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RIP Stephen Hawking: ‘Quiet people have the loudest minds’

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science stephen hawking
©Santi Visalli/Getty

“The greatest enemy of knowledge is not ignorance, it is the illusion of knowledge.”

Stephen Hawking was a visionary physicist who explored the universe and explained black holes. His 1988 release of [easyazon_link identifier=”0553380168″ locale=”US” tag=”wells01-20″]A Brief History of Time[/easyazon_link] remains one of the greatest selling science books of all-time.

But was perhaps best known for his remarkable endurance. Doctors gave him two years to live in 1963 after he was diagnosed with motor neuron disease which crippled him. He lost his voice in 1985, only to come back to write and talk via an Intel-powered speaking device. “Quiet people have the loudest minds,” he proclaimed.

Stephen Hawking lived to a remarkable 75 years old, born on the 300th anniversary of Galileo's death and dying today on Einstein's birthday. The University of Cambridge celebrated his life with an inspirational montage with a Hawking voiceover.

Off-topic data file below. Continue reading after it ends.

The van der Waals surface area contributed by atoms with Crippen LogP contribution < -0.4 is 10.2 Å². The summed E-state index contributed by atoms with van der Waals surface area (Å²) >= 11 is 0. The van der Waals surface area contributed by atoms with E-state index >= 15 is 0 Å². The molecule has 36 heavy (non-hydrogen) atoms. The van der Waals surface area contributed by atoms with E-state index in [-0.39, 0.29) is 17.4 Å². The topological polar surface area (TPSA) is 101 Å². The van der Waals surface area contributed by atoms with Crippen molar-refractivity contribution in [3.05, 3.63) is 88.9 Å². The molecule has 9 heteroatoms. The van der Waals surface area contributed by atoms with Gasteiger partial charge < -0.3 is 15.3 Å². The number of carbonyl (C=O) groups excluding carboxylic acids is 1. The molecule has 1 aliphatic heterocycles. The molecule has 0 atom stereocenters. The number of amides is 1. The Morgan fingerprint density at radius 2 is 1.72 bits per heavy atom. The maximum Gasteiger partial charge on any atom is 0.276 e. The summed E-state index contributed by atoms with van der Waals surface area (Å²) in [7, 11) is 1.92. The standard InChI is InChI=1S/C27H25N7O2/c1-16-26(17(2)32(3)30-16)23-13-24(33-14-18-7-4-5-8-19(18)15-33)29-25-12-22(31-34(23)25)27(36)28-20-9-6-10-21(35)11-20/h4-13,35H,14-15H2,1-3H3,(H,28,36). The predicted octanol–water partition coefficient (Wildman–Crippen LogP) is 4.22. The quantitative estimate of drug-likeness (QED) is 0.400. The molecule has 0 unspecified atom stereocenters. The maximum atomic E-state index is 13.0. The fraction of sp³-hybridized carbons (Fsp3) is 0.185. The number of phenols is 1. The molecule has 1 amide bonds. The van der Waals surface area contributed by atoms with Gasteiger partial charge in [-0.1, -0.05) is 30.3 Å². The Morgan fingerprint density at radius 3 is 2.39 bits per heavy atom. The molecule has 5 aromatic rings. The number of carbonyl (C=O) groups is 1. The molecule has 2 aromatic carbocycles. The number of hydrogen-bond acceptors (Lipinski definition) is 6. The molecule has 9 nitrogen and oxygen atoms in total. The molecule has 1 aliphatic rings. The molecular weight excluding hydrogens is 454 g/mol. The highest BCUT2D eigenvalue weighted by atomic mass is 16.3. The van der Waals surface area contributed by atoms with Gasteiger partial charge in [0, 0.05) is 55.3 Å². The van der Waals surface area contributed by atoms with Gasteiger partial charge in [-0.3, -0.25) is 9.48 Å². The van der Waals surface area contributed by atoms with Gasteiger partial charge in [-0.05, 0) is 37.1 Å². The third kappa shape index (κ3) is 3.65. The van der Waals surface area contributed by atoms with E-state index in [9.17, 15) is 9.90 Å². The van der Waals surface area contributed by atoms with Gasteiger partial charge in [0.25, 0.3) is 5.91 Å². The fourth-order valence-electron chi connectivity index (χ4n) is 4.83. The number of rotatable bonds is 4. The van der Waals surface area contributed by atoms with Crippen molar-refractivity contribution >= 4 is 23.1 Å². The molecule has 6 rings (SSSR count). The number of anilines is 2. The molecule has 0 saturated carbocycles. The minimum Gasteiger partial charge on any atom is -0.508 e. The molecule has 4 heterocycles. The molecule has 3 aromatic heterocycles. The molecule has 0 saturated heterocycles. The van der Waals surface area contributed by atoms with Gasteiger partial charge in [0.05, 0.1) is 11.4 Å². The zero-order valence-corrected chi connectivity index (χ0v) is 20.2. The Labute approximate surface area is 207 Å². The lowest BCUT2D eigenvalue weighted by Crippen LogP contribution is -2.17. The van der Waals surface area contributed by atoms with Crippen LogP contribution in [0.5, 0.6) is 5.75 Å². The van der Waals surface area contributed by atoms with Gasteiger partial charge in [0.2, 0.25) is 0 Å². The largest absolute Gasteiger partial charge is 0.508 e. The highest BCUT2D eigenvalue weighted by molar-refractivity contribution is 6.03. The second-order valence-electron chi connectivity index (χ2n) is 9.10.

“People who boast about their IQ are losers”

The cosmos queued him up to be a genius, but also a lifelong comedian. “Life would be tragic if it weren't funny,” Hawking told The New York Times in 2004 interview. He also said that “people who boast about their IQ are losers.”

Fortunately, he left his work for all of us. Just last year he released his 1966 PhD thesis titled ‘Properties of expanding universes’ to the public because he wanted to “inspire people around the world to look up at the stars and not down at their feet.”

Read the obituary in The Guardian.

Hawking graduated from Oxford (1962), the year before he was diagnosed with motor neuron disease (© Rex/Shutterstock)

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Published by wells baum aka bombtune

A daily blogger who connects the dots between beats, culture, and technology.

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  1. Yes, indeed. His life, spirit, and scientific discoveries will live on!

  2. What a nice tribute! Its unbelievable how long he lived. He beat all the odds and made so many contributions to the scientific community and became a legend. RIP!

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